Jeffrey C. Hall, Michael Rosbash and Michael W. Young won the 9-million-kronor (around $1.1 million) prize for their work on genetic mechanisms behind circadian rhythms.
On 27 November 1895, Alfred Nobel signed his last will and testament and gave the largest share of his fortune to a series of prizes in Physics, Chemistry, Medicine, Literature and Peace.
The word “Laureate” signifies the laurel wreath that was awarded to winners of athletic competitions and poetic meets in Ancient Greece. According to Greek mythology, god Apollo is represented wearing a laurel wreath on his head. It is a circular crown made of branches and leaves of the bay laurel.
The youngest ever winner of a Nobel prize is, 2014 Peace Prize awardee Malala Yousafzai of Pakistan at 17 years. By winning the Nobel Peace prize at this tender age along with India’s Kailash Satyarthi, Ms. Yousafzai beat the previous record of Lawrence Bragg.
At the Nobel Award ceremony on December 10, the Laureates receive three things: a Nobel Diploma, a Nobel Medal and a document confirming the Nobel Prize amount. Each of the Nobel Diploma is a unique work of art. It is created by the foremost Swedish and Norwegian artists and calligraphers. The Nobel Medals are handmade with careful precision and are forged with 18 carat green gold, plated with 24 carat gold. The Nobel Prize amount is set at Swedish kronor (SEK) 9.0 million per full Nobel Prize.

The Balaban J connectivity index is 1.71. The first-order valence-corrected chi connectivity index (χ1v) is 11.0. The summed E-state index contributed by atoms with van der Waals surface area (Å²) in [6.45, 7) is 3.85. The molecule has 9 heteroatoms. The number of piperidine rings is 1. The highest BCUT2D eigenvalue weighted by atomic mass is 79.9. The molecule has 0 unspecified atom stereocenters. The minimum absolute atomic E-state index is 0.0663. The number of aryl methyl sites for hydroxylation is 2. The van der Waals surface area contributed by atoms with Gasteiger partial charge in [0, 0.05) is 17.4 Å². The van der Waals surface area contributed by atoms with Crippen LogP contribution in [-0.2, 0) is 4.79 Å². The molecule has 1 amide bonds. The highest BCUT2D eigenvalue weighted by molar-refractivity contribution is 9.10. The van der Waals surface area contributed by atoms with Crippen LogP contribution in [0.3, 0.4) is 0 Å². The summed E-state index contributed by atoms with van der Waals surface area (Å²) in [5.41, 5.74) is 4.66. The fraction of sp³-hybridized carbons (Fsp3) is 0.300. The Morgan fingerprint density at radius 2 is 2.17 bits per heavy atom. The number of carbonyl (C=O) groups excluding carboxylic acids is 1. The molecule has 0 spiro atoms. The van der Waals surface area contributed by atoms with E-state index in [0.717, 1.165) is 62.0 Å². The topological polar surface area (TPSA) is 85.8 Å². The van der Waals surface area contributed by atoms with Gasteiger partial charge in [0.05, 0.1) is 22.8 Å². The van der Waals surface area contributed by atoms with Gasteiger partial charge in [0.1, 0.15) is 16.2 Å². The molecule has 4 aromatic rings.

Some interesting facts about the Nobel prizes are:
- The average age of all Nobel Laureates in is 59 years.
- Most common birthday month of all the Nobel Laureates is June.
- Since 1901, a few times prizes have not been awarded, mostly during World War I (1914-1918) and II (1939-1945).
- Leonid Hurwicz has the honour of being the oldest Nobel recipient at the age of 90 for Economics in 2007.
- Till now, 48 women have won the Nobel while two Laureates declined the prize.
- Linus Pauling has the distinction of being the only person to have been awarded unshared Nobel Prizes twice— the 1954 Prize in Chemistry and the 1962 Peace Prize.
Nobel in his will wrote, “It is my express wish that in awarding the prizes no consideration be given to the nationality of the candidates, but that the most worthy shall receive the prize, whether he be Scandinavian or not.” Since 1901, Prize has been awarded by a committee of five, appointed by the Norwegian Parliament Storting according to Alfred Nobel’s will.
According to the rules, there can be no more than three Laureates in a category every year. The Norwegian Nobel Committee begins the selection process by inviting nominations which can be submitted by February 1 each year.
These people are entitled to nominate candidates for the Nobel Peace Prize:
- Present and past members of the Nobel Committee and advisers at the Nobel Institute.
- Members of national assemblies and governments.
- Members of the Inter-Parliamentary Union.
- Members of the Permanent Court of Arbitration and the International Court of Justice.
- Members of the Commission of the Permanent International Peace Bureau.
- Members of the Institut de Droit International and present university professors of law, political science, history and philosophy.
- Holders of the Nobel Peace Prize can also nominate.
After reviewing their qualifications, a shortlist of the candidates is prepared. The Laureate’s name is often declared on a Friday in mid-October at the Nobel Institute building and the award is presented annually on the day Alfred Nobel died in 1896, December 10.